Skip to content

Top Storytelling Mistakes to Avoid When Marketing Your Art

    Mistakes to Avoid when story telling

    Storytelling might be as old as time, but using it to sell art is relatively new. This is because in the past, artists were reliant on traditional marketing platforms like art dealers or advertisements which do not have the time or space to convey their artist’s stories. But now, because the internet has changed everything, it has become easy for artists to share stories with interested collectors.

    Kudos to you if you already know why you should use storytelling to market your art, as well as how to do it. Even more kudos if you’ve been practicing lately.

    But there’s just one problem. People have mastered the art of ignoring anything that does not excite them. We’re all guilty of it – we read a few lines of a topic we are researching, yawn, and then click away to see if the next listing/article/social media post is more interesting.

    Because of this, it is necessary for artists to avoid mistakes that might ruin their storytelling efforts. There’s no point in spending the time crafting a wonderful story if you loose your reader in the first few lines, right?

    Here’s what you should avoid:

    Avoid Focusing Too Much On The Features of Your Art

    Of course you should mention the features of your art. Things like size, medium, and whether it’s an original are important. But these features are rarely the deciding factor in purchasing your art.

    Instead, focus on sharing a story that is relatable to your target audience. The best art marketing stories are based on the benefits, interest, values, wants and needs of the collector.

    Here’s an example:

    Your new collector values the natural environment and is an avid hiker. When you tell stories about the hikes you take to get to hard-to-find natural scenes where you do your plein air painting, you connect to your collector’s interests and values. Automatically, your collector relates to you and trusts you a little more than other plein air painters because you have the same interests.

    And another example:

    Your new collector is remodeling her living room She needs something to put the final touch on the redesign. Enter the artist that tells stories of a recently completed work that helped one of her other collectors create an elegant and unique space. Your new collector will immediately identify with the desire to transform her remodel into a finished space because your story speaks directly to her wants and needs.

    Avoid focusing too much on your art’s feature, and instead share a story that is relatable to your collectors.

    Avoid Telling A Story That Does Not Interest Your Collectors

    Have you ever told a child a bedtime story then over all a sudden he jumped in to control it to direct the story? This can happen in our art marketing story telling too.

    The collectors, designers and deals you are targeting have a stories that they would love to hear. If you deviate from the story; you are likely to experience reduced engagement – the dreaded click-away.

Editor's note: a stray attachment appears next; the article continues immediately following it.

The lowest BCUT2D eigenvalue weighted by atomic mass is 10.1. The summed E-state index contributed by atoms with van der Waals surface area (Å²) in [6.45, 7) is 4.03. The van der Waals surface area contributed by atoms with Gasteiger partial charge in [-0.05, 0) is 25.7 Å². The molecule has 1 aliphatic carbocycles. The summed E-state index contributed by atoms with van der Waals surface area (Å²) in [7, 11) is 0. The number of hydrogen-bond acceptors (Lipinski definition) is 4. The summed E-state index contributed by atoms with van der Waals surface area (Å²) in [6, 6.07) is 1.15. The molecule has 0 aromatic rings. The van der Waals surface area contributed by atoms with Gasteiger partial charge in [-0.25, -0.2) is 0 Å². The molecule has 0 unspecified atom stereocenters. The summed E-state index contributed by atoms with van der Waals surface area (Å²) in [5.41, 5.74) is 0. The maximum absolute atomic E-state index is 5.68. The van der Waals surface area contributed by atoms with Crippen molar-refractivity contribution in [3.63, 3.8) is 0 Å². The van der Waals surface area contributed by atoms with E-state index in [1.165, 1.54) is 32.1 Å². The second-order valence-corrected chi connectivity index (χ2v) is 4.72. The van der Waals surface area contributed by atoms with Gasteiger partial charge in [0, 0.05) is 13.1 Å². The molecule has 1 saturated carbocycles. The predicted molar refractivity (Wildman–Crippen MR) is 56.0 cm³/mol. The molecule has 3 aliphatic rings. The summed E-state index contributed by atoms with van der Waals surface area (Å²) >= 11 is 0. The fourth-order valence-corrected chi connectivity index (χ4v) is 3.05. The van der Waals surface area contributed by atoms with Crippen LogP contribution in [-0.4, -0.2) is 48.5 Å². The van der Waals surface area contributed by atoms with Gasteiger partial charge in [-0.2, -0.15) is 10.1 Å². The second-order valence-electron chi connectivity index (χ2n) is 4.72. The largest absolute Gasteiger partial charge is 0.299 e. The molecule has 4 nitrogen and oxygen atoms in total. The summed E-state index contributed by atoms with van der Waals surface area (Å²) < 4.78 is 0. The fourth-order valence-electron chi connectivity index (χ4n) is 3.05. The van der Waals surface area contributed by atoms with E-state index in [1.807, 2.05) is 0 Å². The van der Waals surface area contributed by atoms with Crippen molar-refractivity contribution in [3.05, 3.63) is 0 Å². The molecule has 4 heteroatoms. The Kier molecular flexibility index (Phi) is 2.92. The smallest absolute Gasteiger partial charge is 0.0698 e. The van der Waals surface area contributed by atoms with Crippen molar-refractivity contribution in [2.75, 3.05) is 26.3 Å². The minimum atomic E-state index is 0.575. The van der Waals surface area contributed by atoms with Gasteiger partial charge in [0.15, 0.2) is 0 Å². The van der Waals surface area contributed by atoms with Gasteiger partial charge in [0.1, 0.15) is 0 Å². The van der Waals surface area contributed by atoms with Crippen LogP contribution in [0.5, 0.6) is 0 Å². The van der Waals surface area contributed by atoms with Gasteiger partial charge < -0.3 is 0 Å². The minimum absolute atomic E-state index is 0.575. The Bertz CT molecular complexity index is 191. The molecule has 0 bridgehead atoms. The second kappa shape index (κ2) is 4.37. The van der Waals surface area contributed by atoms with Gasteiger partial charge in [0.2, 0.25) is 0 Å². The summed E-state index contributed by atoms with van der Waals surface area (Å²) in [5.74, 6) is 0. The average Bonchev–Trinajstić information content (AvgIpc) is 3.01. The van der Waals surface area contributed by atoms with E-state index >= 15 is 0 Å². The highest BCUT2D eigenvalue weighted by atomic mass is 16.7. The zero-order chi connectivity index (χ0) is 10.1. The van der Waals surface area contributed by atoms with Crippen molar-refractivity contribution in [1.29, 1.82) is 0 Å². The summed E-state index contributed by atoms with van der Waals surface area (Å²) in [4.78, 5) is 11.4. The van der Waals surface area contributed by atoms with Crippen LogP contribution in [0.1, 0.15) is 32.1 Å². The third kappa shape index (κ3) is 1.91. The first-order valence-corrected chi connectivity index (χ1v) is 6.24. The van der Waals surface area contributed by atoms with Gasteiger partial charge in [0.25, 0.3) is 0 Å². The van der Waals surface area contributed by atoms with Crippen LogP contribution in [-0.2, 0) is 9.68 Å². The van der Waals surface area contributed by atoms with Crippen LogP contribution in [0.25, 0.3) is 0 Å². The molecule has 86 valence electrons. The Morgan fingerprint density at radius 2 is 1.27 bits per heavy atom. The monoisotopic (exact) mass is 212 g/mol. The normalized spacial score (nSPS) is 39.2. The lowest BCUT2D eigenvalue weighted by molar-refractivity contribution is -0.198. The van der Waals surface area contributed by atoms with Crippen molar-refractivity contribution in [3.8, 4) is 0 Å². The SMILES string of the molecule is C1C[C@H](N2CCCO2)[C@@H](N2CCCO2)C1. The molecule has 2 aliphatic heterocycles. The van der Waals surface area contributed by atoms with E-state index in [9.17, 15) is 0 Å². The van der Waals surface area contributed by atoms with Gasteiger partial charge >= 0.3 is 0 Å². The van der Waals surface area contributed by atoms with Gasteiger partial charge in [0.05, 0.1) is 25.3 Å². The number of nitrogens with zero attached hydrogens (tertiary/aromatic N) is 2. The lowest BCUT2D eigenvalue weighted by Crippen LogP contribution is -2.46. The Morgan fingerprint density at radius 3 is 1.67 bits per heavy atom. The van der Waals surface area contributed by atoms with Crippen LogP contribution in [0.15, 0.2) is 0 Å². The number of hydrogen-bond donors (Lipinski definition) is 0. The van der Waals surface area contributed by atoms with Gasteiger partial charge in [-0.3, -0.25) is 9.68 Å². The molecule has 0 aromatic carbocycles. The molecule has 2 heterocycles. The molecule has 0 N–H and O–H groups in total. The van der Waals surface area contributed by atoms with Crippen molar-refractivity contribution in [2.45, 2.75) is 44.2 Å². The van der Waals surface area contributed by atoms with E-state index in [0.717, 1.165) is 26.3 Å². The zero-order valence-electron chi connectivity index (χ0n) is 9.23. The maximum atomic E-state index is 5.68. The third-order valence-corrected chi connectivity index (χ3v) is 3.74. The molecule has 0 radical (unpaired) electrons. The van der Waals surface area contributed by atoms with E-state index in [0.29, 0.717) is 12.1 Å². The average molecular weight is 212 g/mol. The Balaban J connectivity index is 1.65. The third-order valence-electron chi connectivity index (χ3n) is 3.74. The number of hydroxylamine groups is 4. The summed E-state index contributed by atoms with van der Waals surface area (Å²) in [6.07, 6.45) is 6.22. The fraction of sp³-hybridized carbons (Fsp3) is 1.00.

Avoid persuading people to believe a story that they do not connect with; it will not work.

    Avoid Telling A Story That Does Not Evoke Emotions

    How emotional your story is determines its possibility of going viral. Several types of emotions such as anger, excitement, happiness, or sadness trigger your audience to share your content. The best story should be more than just an explanation of your art piece. It should evoke emotions that align with the current situation and the message you are passing.

    Avoid Letting Facts Ruin A Good Story

    First, let me say, I’m not suggesting you lie or spread false information. But I am suggesting you be selective about what information goes into your story and how you will present your story so that it has maximum impact.

    For example:

    It’s Saturday morning and you just received an email that your artwork will be included in a book that will be released next summer. You’re excited and can’t wait to share the news. If you were to blast out this wonderful news on your social media channels right away, you might not draw the attention you need. Wouldn’t it be better if you did it on Monday during the lunch hour when your followers are online and let the excitement flow during the entire week?

    Avoid Inconsistency

    Most beginners make the mistake of inconsistency. Do not promise anything in a story if you are sure you will not honor it. It is advisable to stop the whole idea of storytelling if what you say in a story is extremely different from what you are doing. Your words and actions should align in passing the intended message.

    Take Away

    Using storytelling to market your art is one of the best ways to sell your art without selling out. It takes the “ickyness” out of making sales because after all, everyone enjoys a good story. As you practice, try to avoid these most common mistakes and your storytelling will continue to get better and better.